Reese Glover Franklin
Franklin guard Reese Glover scored 25 points at Ravenwood.

BRENTWOOD—Ravenwood tried to stop Franklin guard Reese Glover, but never figured out how to do it.

Franklin’s junior guard poured in 25 points, as the Rebels went to Ravenwood and earned a 63-52 victory on Friday night. Evan Sigler chipped in 10 for the Rebels and Jack Patton had eight.

Ravenwood’s Jaden Smallwood scored 15 to lead the Raptors. Nick Stallcup added 10 and Waggs Greer had nine.

Glover starred from the opening tip.

Franklin scored the game’s first 10 points. Glover had six of those, coming on a lay-up, a 13-footer off a drive, and a  3-pointer out of the left corner that punctuated the run.

“They came out and had a little bit more bounce in their step and energy and we didn’t. We were still on a snow day. We both played under the same circumstances and it was disappointing,” Ravenwood coach Patrick Whitlock said.

“I expected more out of us. Ultimately that’s on me. We have to be prepared to play and we weren’t ready to go.”

The Raptors trailed by 15 at half. That quickly became 17.

But Ravenwood’s Smallwood keyed a 7-0 third-quarter run with a pair of fast-break lay-ups, upon which he was fouled and added a free throw to cut the advantage to 39-30.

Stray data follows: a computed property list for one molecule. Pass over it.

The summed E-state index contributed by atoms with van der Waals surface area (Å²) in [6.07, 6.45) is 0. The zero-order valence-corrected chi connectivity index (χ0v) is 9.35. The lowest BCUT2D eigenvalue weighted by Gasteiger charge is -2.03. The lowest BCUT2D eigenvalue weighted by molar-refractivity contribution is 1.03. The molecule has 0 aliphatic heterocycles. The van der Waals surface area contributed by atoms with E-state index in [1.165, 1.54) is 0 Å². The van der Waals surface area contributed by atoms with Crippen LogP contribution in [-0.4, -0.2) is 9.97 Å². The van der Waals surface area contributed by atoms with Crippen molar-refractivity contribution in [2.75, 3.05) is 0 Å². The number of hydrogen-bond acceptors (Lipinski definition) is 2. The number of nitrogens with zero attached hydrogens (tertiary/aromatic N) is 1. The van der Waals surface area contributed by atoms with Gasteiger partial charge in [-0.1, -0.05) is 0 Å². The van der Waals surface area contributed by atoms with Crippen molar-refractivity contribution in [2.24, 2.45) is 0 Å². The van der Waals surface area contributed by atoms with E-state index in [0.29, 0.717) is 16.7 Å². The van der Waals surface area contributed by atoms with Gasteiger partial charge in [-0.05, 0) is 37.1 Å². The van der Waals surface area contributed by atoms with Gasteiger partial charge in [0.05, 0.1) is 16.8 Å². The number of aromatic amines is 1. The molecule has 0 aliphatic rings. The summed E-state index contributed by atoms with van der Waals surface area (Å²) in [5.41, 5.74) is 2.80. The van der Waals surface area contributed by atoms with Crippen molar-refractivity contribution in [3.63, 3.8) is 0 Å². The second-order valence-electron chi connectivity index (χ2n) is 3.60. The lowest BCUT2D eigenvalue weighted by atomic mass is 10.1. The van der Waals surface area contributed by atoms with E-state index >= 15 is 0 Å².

“(Smallwood’s) a really important piece of the puzzle for us,” Whitlock said. “He’s a little different dynamic. We have a lot of shooters but he can get to the rim and finish, and he’s a really good defender.

But the Rebels, who hit seven 3-pointers, answered with one each from Findlay Long and Reed Kemp. The lead was again 15, and except for a brief fourth-quarter flurry that included a 3 and a pair of free throws by Stallcup, and a short jumper in the lane by Smallwood, Ravenwood failed to put much of a dent in the lead.

The Raptors’ run cut Franklin’s lead to 56-48. But the Rebels hit their foul shots down the stretch, including a 4-of-4 showing from Sigler.

Glover excelled there, too, hitting 7-of-8 from the line. In the first half, it was a pair of 3-pointers, and an array of moves where the 5-foot-10 junior worked his way into the lane and scored on lay-ups and short jumpers.

“He’s probably as good a high school shooter as I’ve seen, especially when it comes to creating his own shot,” Whitlock said.  “He gets good separation. He’s got his moves down pat.

“He’s just tough to guard. We switched off a lot on him and tried to keep him in front and contest, and he still hit shots.”

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